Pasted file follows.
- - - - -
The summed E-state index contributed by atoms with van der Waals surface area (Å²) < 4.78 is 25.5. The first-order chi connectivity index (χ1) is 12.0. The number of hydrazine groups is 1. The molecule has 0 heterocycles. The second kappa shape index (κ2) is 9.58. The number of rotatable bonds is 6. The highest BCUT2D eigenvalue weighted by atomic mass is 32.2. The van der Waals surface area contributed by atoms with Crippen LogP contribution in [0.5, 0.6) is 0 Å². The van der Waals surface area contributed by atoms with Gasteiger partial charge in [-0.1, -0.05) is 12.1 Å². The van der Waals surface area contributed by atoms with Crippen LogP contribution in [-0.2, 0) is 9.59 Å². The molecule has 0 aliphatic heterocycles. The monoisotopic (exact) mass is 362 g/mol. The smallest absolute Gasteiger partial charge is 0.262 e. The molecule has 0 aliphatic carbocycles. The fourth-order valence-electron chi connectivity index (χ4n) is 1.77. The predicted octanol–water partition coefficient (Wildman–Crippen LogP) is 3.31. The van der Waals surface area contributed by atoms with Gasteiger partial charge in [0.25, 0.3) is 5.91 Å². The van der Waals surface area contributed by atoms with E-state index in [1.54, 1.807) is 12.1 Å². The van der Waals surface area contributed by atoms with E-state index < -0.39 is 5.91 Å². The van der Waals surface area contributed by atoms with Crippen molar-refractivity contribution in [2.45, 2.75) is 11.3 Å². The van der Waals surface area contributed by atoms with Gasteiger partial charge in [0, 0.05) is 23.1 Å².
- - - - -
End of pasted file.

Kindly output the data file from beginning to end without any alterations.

The summed E-state index contributed by atoms with van der Waals surface area (Å²) < 4.78 is 25.5. The first-order chi connectivity index (χ1) is 12.0. The number of hydrazine groups is 1. The molecule has 0 heterocycles. The second kappa shape index (κ2) is 9.58. The number of rotatable bonds is 6. The highest BCUT2D eigenvalue weighted by atomic mass is 32.2. The van der Waals surface area contributed by atoms with Crippen LogP contribution in [0.5, 0.6) is 0 Å². The van der Waals surface area contributed by atoms with Gasteiger partial charge in [-0.1, -0.05) is 12.1 Å². The van der Waals surface area contributed by atoms with Crippen LogP contribution in [-0.2, 0) is 9.59 Å². The molecule has 0 aliphatic heterocycles. The monoisotopic (exact) mass is 362 g/mol. The smallest absolute Gasteiger partial charge is 0.262 e. The molecule has 0 aliphatic carbocycles. The fourth-order valence-electron chi connectivity index (χ4n) is 1.77. The predicted octanol–water partition coefficient (Wildman–Crippen LogP) is 3.31. The van der Waals surface area contributed by atoms with Gasteiger partial charge in [0.25, 0.3) is 5.91 Å². The van der Waals surface area contributed by atoms with E-state index in [1.54, 1.807) is 12.1 Å². The van der Waals surface area contributed by atoms with E-state index < -0.39 is 5.91 Å². The van der Waals surface area contributed by atoms with Crippen molar-refractivity contribution in [2.45, 2.75) is 11.3 Å². The van der Waals surface area contributed by atoms with Gasteiger partial charge in [0, 0.05) is 23.1 Å².